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Open AccessArticle

The Use of Infrared Thermography (IRT) as Stress Indicator in Horses Trained for Endurance: A Pilot Study

Department of Veterinary Medicine (DIMEVET), University of Milan, 20133 Milano, Italy
Department of Agricultural and Food Science (DISTAL), University of Bologna, 40127 Bologna, Italy
Department of Veterinary Medicine, University of Bari, 70010 Bari, Italy
Author to whom correspondence should be addressed.
Animals 2019, 9(3), 84;
Received: 9 January 2019 / Revised: 20 February 2019 / Accepted: 2 March 2019 / Published: 7 March 2019
The aim of this study was to evaluate the possibility of using infrared thermography technique (IRT) to detect physiological stress in endurance horses. Infrared thermography technique, serum cortisol, blood count, and hearth rate (HR) were used as stress-indicators before and after training of different intensities (low, moderate, and high). As expected, all the studied parameters increased after the training, but HR remained below 64 bpm as requested by Fédération Equestre Internationale (FEI) endurance rules. Heart rate and white blood cells were the only parameters which significantly rose with the training intensity. Max temperature in the left and right eye (ET) was positively and significantly correlated with HR. These preliminary findings suggest that the tested horses were sufficiently fit and IRT may be a useful non-invasive tool to assess physiological stress in endurance horses.
The aim of this pilot study was to document the effects of endurance training at different intensities on heart rate (HR), blood count, serum cortisol, and maximal temperatures of different body locations, namely eye, crown, pastern pasterns, gluteus and longissimus dorsi muscle (mm), measured by infrared thermography technique (IRT) in horses trained for endurance. Possible associations among the studied parameters were also investigated. Our hypothesis was that temperature, measured by IRT after endurance training of different intensities would vary depending on the intensity and would be positively correlated with HR and serum cortisol. Eight horses were tested before and after training of different intensities (low, moderate, and high). The results partially supported our hypothesis; all the studied parameters increased after training (p < 0.05), eye temperature (ET) correlated positively with HR (p < 0.01), and crown temperature (CT) correlated positively with cortisol (p < 0.01). However, only HR and white blood cells increased with the intensity of the exercise (p = 0.0016 and p = 0.0142, respectively). Our findings suggest the evaluation of ET and CT may become a useful non-invasive tool to detect physiological stress during training and to evaluate how the horses cope with the training. Infrared thermography technique may also become a useful tool for the early identification of horses that are not fit to compete or to continue the competition. However, further studies should be conducted on a larger number of horses and during competitions to ascertain our preliminary findings. View Full-Text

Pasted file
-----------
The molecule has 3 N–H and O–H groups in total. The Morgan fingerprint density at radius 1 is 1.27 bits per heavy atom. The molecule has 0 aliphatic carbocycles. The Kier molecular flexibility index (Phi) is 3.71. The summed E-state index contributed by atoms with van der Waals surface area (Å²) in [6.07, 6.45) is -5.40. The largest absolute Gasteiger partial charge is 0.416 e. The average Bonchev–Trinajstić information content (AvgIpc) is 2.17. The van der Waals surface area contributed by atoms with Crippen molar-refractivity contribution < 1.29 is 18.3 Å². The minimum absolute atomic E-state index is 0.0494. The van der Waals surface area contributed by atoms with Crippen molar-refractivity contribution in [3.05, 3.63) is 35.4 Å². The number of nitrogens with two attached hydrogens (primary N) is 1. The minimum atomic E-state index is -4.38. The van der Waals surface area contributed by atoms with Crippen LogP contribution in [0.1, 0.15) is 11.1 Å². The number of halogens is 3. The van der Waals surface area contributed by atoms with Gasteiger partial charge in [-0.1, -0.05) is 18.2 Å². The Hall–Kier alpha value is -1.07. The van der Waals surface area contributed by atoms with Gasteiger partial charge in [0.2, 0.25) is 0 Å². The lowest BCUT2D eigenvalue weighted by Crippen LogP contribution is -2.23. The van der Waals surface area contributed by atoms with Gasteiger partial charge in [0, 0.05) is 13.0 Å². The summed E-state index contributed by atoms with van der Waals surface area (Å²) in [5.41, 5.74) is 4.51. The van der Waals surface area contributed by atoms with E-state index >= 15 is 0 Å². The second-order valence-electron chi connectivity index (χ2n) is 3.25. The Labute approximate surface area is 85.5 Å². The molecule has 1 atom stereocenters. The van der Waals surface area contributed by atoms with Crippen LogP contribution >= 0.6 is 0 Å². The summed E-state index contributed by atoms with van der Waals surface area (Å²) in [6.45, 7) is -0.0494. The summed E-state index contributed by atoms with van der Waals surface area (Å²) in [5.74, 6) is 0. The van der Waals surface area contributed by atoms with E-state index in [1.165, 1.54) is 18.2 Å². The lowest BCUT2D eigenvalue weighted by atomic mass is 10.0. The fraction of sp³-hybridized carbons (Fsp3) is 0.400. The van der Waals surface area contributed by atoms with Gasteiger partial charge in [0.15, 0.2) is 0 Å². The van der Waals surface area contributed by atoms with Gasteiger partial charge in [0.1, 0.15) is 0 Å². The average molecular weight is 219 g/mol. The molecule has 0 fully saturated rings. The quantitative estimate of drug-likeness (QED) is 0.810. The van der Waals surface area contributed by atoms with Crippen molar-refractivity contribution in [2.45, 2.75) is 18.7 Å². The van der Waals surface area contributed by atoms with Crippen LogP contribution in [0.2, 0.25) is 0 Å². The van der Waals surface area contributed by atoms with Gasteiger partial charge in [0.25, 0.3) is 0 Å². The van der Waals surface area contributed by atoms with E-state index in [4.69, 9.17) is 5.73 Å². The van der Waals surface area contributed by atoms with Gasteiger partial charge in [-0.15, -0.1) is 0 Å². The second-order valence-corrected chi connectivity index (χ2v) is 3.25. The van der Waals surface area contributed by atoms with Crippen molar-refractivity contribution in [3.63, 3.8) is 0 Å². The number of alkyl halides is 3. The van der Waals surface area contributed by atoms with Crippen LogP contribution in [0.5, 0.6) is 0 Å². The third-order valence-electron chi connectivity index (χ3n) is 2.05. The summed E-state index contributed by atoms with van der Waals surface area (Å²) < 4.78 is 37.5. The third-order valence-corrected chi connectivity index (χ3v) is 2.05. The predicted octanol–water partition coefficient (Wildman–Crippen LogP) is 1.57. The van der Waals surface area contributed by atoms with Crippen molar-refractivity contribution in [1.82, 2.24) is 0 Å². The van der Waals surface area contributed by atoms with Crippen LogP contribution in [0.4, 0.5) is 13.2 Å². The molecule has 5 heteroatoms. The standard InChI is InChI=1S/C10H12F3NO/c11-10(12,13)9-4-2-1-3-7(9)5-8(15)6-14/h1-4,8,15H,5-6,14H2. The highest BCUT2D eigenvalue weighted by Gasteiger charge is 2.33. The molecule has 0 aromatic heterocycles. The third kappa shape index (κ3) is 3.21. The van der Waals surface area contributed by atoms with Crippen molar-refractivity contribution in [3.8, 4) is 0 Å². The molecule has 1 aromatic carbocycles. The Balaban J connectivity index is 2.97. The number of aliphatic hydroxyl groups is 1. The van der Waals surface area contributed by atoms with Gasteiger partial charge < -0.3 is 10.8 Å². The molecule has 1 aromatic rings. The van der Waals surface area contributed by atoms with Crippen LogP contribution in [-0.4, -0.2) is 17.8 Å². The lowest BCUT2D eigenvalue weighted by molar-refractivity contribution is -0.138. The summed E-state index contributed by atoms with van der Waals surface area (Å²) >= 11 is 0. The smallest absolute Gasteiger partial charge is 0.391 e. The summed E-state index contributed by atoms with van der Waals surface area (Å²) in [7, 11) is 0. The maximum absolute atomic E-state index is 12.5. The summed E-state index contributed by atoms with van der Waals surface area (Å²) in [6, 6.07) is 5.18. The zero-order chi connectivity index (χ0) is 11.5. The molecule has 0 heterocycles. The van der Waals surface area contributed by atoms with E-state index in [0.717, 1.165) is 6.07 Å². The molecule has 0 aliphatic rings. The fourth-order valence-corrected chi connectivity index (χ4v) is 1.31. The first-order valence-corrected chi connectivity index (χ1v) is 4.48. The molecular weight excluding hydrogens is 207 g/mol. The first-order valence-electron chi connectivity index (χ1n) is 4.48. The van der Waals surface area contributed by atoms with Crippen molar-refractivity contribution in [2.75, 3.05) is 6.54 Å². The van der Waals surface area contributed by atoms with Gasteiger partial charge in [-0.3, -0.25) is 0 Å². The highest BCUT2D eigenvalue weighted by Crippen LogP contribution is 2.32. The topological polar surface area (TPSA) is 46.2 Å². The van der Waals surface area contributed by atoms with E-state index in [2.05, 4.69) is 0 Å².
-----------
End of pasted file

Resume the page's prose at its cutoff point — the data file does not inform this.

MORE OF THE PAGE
Keywords: thermography; training; endurance; horse thermography; training; endurance; horse
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Redaelli, V.; Luzi, F.; Mazzola, S.; Bariffi, G.D.; Zappaterra, M.; Nanni Costa, L.; Padalino, B. The Use of Infrared Thermography (IRT) as Stress Indicator in Horses Trained for Endurance: A Pilot Study. Animals 2019, 9, 84.

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